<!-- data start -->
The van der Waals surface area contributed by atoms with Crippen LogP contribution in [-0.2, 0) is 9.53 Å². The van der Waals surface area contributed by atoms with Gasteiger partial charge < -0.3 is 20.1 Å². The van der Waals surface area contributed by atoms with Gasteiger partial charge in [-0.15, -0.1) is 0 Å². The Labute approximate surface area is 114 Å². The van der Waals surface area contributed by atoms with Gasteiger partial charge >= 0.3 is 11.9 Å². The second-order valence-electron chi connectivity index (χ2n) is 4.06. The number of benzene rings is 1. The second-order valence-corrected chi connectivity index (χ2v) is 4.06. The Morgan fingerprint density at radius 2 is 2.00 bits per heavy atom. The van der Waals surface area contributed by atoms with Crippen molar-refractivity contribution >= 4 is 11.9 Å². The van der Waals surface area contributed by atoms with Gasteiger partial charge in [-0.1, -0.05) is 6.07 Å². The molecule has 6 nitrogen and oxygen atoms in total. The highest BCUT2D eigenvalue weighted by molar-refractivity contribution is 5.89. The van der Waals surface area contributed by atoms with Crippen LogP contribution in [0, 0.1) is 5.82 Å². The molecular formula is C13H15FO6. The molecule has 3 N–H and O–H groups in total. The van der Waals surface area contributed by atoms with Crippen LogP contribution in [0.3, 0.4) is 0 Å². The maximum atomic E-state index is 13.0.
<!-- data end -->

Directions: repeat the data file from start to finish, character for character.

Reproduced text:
The van der Waals surface area contributed by atoms with Crippen LogP contribution in [-0.2, 0) is 9.53 Å². The van der Waals surface area contributed by atoms with Gasteiger partial charge < -0.3 is 20.1 Å². The van der Waals surface area contributed by atoms with Gasteiger partial charge in [-0.15, -0.1) is 0 Å². The Labute approximate surface area is 114 Å². The van der Waals surface area contributed by atoms with Gasteiger partial charge >= 0.3 is 11.9 Å². The second-order valence-electron chi connectivity index (χ2n) is 4.06. The number of benzene rings is 1. The second-order valence-corrected chi connectivity index (χ2v) is 4.06. The Morgan fingerprint density at radius 2 is 2.00 bits per heavy atom. The van der Waals surface area contributed by atoms with Crippen molar-refractivity contribution >= 4 is 11.9 Å². The van der Waals surface area contributed by atoms with Gasteiger partial charge in [-0.1, -0.05) is 6.07 Å². The molecule has 6 nitrogen and oxygen atoms in total. The highest BCUT2D eigenvalue weighted by molar-refractivity contribution is 5.89. The van der Waals surface area contributed by atoms with Crippen LogP contribution in [0, 0.1) is 5.82 Å². The molecular formula is C13H15FO6. The molecule has 3 N–H and O–H groups in total. The van der Waals surface area contributed by atoms with Crippen LogP contribution in [0.3, 0.4) is 0 Å². The maximum atomic E-state index is 13.0.